After the change to the life of the Communion marked and underlined by last week's Primates' Meeting, it could be fantasy to think the Anglican Covenant now has a future, other than as a piece of paper read by fewer and fewer people and signed up to by even fewer member churches (three to date). But as the days have gone by I have been thinking that the Covenant has a future, and that future could be along two lines (or more).
Future number one is tenuous, but worth noting. If the Communion is melting down as well as unravelling, as messily as a bunch of mixed metaphors in the same sentence, then the Covenant immediately is irrelevant. On this scenario the messiness of the Communion's life gets worse and worse, but such messiness can come to an end. At some point in chaos people quest again for order. In a couple of decades' time, or maybe it will be five decades' time, Anglicans around the globe could get serious about living into an interdependent fellowship with mutual accountability. The Covenant will be sitting on a shelf ready to serve the purpose of putting in writing the nature of that new Anglican Communion.
Future two is realistic when we note the following current conditions: some member churches have signed it; despite the breaking up of the Communion re important meetings, no one (as we are constantly reminded) has any intention of resigning formal membership of the Communion; alternative networks of Anglican churches already exist (e.g. GAFCON, Global South). I suggest it is possible that the Covenant will commend itself to more than three member churches in the next few years as a document marking the aspirations of Anglicans open to both writing down what we believe as well as setting in motion a process of mutual accountability. As Communion life unravels but (on this scenario) does not become completely chaotic, groupings around shared common values may mean that member churches not drawn towards GAFCON or Global South and also not satisfied with 'independency' gather together around the Covenant as a basis for working together 'interdependently.'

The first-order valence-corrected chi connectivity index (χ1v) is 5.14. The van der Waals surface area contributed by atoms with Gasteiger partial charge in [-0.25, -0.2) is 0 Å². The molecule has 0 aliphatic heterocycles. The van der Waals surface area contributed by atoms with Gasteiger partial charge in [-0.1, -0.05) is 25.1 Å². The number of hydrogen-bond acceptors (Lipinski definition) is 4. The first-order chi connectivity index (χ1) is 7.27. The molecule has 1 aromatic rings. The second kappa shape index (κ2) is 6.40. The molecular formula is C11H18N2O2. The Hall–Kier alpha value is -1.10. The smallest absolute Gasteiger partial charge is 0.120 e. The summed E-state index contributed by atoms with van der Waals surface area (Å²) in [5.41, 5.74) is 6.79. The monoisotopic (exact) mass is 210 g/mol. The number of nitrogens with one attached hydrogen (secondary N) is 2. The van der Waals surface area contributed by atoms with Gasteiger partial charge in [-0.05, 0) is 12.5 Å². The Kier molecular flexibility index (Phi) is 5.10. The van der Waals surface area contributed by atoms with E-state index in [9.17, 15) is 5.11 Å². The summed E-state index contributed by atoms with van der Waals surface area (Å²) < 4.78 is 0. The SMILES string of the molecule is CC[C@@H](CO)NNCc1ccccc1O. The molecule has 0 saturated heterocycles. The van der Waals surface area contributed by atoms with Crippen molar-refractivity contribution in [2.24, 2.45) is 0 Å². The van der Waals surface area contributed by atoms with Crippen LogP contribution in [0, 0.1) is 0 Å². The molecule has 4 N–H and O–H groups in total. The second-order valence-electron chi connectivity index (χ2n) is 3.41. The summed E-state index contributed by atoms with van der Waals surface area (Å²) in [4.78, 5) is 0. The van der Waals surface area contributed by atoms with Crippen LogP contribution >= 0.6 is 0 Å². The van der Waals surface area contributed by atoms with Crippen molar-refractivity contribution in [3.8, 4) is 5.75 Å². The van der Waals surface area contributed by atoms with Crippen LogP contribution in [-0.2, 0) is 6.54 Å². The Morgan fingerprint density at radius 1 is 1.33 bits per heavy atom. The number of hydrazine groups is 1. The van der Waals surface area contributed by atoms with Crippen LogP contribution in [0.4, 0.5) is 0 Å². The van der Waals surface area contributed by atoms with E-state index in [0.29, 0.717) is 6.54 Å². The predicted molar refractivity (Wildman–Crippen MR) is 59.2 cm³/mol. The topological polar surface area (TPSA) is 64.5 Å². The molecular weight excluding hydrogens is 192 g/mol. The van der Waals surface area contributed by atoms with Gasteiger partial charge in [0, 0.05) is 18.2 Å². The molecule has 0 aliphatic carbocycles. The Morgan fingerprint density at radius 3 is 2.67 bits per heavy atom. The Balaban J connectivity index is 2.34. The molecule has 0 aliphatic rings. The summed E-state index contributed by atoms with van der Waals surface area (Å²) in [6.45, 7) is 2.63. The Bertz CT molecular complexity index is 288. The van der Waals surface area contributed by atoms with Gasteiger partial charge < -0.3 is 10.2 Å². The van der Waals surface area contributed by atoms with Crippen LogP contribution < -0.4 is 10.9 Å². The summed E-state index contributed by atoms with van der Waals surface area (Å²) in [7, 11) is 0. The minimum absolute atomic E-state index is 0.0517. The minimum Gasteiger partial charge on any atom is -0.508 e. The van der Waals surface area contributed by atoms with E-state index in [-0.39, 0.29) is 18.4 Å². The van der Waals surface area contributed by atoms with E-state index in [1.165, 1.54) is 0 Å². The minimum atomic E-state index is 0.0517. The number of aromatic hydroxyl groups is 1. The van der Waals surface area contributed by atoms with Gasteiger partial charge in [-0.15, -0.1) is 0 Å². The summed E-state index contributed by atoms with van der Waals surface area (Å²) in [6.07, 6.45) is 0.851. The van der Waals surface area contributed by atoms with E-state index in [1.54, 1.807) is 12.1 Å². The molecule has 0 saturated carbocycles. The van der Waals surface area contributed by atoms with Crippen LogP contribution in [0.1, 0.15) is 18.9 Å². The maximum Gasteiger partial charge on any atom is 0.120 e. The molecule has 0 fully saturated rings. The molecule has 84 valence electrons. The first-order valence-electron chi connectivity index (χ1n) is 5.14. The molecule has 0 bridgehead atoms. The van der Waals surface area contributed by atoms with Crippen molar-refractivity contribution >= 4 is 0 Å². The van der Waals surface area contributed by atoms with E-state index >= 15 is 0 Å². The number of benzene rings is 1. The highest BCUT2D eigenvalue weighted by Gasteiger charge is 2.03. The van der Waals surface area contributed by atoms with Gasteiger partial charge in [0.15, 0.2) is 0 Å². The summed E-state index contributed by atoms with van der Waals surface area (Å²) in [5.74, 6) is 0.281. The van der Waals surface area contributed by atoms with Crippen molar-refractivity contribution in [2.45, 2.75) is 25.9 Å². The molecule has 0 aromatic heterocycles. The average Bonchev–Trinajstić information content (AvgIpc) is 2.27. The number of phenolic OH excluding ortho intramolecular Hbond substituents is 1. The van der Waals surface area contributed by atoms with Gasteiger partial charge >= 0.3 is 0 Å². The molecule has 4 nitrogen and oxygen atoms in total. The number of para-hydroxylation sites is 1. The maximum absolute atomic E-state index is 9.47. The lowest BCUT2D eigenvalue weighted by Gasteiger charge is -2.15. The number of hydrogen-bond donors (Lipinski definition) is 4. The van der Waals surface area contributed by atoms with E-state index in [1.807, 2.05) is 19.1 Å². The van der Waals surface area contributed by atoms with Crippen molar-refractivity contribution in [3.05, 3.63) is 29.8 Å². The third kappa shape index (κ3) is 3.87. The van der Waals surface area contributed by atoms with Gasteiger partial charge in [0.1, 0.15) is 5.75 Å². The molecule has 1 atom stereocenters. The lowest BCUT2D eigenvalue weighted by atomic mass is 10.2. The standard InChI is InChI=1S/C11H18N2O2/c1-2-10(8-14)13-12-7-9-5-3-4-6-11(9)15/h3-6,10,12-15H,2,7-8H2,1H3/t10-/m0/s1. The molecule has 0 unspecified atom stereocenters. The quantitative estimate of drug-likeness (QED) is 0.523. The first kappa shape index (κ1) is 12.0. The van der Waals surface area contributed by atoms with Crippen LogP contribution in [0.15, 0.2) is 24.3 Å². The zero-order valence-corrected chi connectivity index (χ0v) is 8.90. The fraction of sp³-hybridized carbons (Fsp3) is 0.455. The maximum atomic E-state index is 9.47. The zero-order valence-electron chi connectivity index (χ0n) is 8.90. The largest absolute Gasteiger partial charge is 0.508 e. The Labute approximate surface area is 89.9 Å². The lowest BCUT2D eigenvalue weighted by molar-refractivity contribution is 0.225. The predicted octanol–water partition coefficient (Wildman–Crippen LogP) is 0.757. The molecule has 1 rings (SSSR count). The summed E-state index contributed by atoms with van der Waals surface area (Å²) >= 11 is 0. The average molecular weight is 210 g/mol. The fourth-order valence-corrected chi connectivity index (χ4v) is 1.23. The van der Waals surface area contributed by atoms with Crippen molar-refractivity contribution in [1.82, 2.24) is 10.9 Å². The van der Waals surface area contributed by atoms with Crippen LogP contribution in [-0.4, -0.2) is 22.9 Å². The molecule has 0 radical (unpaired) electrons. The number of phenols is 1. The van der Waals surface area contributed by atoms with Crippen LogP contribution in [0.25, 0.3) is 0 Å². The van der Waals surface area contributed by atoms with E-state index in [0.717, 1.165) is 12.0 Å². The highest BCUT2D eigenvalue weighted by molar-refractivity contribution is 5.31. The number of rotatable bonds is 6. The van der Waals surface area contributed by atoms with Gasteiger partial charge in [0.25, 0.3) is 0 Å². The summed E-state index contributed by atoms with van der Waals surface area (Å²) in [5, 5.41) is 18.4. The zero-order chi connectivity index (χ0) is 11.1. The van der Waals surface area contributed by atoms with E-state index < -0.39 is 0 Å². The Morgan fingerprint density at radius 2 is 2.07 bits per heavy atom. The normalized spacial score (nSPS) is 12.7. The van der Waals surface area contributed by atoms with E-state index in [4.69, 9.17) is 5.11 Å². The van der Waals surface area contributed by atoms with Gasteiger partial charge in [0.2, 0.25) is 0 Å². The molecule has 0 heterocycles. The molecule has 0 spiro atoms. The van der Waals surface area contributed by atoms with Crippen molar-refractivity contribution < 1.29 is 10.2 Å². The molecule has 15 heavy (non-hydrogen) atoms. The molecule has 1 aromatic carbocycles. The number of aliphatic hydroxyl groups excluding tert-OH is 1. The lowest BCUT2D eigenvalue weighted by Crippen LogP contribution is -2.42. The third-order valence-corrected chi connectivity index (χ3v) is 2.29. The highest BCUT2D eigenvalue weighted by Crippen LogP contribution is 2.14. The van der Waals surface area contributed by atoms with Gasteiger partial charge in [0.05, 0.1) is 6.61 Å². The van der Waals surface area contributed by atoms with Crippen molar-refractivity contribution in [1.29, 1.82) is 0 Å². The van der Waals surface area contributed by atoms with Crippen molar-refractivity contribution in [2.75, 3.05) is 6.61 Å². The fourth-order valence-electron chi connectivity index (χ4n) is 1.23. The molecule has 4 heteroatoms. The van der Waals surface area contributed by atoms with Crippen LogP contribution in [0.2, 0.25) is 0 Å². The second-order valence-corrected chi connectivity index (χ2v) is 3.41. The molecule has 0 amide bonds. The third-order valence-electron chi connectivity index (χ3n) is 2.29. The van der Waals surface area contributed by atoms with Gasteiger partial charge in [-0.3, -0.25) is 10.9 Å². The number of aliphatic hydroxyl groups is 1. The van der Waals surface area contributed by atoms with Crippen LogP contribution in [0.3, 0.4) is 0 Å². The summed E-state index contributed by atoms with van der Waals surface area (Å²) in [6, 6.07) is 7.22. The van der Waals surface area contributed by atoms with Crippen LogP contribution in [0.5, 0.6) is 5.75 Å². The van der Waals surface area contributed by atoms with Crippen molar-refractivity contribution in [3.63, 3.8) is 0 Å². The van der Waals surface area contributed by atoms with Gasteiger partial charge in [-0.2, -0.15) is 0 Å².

Note in respect of the above paragraph that, just as GAFCON and Global South are not mutually exclusive Anglican networks, an Anglican Covenant network could overlap with those member churches whose bishops and primates continue to be willing to meet together at Lambeth Conferences and Primates' Meetings.
In an attempt to be clear, what I am not saying here is the following: I am not arguing that the Covenant, post last week's meeting, remains a key strategy for future restoration of Communion life. Not at all. (Also: before last week's meeting the Covenant was not going to 'fix' anything (that would require a prior willingness on the part of member churches to 'fix' things); after last week's meeting it absolutely will not 'fix' anything wrong with the Communion).
What I am suggesting here, as possible 'future two' for the Covenant, is that it offers a means by which some member churches in the Communion can express their commitment to a vision of global Anglican life as being marked by interdependency and mutual accountability. Whether the member churches signing up to the Covenant remains at three, increases to (say) ten or twenty is something I do not care to predict. I am willing to predict that all 38 member churches will not sign up to the Covenant within the next five years!
In short: I think the Covenant has a future in global Anglican life. But I am not quite sure what that future is.